OMB Projects Civilian IT Spending Growth in FY20
The Office of Management and Budget (OMB) estimates that civilian and Department of Defense unclassified IT investments in the President’s FY20 budget total $87.2 billion, less than a 1% cut from estimated FY19 totals. Considering that, on the civilian side, the budget proposes to implement the FY20 sequester required by the Budget Control Act — a $62 billion cut to civilian appropriations (including $8 billion in OCO funds) compared to the current year — relatively flat IT funding could be a sign of relief. A closer look at the data reveals that the IT opportunity in both FY19 and FY20 is likely larger than advertised.
Why do we believe IT funding in OMB’s data is understated? For one, some agencies reported FY19 IT estimates to OMB before final appropriations were enacted. Those civilian agencies ultimately received more funding in FY19 than planned. Similarly, we expect FY20 budget negotiations to increase IT funding above the President’s FY20 request, particularly for civilian accounts.
IT funding grows on the non-defense side of the budget even under the President’s plan to implement the FY20 sequester on civilian accounts. At $51.1 billion, the President’s FY20 IT request is a 2% increase over estimated FY19. Current year FY19 estimates are a 2.8% increase over FY18. The FY19 estimate will grow. Some of the largest IT-intensive civilian agencies received their final appropriations after OMB prepared the budget. For example, the Department of Homeland Security — the largest IT spend of civilian departments — received an unexpected increase in FY19 technology funds, including imaging, surveillance, and other detection technology for the U.S. Customs and Border Patrol. If negotiations later this year between Congress and the White House lead to another round of technology increases for border security, the FY20 DHS IT total will rise again.
Agencies have accelerated migration to cloud email and collaboration services. Over 70% of Chief Financial Officers (CFO) Act agency mailboxes have migrated, substantially reducing the Federal Data Center footprint while increasing security through standardization.President’s Management Agenda: Celebrating One Year of Progress, March 20th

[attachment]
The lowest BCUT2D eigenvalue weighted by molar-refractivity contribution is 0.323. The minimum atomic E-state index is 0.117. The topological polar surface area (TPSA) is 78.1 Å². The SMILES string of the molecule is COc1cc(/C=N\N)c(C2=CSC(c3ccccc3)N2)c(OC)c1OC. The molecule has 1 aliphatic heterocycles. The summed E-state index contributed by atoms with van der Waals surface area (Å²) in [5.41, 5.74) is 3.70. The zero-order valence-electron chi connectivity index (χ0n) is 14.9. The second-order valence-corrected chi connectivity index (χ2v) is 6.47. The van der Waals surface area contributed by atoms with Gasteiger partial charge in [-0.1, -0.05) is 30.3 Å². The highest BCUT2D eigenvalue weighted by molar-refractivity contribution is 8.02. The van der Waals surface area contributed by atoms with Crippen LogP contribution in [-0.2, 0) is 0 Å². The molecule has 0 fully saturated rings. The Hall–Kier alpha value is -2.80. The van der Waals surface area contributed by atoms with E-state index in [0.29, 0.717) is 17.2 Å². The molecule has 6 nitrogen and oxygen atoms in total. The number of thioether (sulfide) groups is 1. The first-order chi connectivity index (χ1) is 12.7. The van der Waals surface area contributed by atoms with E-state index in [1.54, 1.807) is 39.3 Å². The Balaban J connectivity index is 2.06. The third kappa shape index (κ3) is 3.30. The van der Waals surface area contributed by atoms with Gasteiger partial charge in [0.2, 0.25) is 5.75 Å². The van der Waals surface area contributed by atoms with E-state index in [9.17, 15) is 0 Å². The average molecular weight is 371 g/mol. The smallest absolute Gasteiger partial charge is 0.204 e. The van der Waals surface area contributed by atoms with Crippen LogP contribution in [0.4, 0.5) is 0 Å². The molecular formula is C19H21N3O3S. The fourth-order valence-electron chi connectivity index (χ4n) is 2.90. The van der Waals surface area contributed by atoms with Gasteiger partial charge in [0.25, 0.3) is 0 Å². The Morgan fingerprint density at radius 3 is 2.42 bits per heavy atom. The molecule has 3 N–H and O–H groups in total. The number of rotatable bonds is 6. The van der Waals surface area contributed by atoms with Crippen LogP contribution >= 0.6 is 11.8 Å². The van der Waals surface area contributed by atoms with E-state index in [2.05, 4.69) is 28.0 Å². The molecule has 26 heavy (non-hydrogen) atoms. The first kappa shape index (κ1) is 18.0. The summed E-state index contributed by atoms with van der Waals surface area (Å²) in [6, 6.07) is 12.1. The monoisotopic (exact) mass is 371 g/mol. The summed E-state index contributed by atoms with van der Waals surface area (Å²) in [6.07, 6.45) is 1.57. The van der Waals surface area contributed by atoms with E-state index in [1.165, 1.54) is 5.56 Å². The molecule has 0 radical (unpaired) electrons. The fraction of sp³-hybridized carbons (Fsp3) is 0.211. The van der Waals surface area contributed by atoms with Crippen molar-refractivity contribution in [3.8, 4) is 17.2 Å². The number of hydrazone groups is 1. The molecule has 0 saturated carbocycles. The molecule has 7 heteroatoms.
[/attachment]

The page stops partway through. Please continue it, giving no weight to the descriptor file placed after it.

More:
In contrast, the Department of Defense unclassified FY20 IT funding ($36.1 billion) shrinks 4.7% based on public reporting. The trend is not surprising given the Administration’s focus on military personnel and large platform investments. Moreover, various IT modernization and cybersecurity guidance from the White House has largely been focused on civilian agencies instead of the Pentagon. Even adding in aggregate classified IT funding from other DoD sources, total FY20 defense IT is a 1.7% cut compared to the current fiscal year.
Civilian IT funding remains an opportunity despite the looming budget cliff all departments and agencies face next fiscal year. Modernization — especially automation and shared services — has been a White House policy priority from the start of the Trump Administration. Funding increases in FY18 and FY19 support that effort. Those initiatives are important continued investments with budget uncertainty ahead.
OMB estimates understate FY19 and projected FY20 civilian spending and overstate likely FY20 DoD spending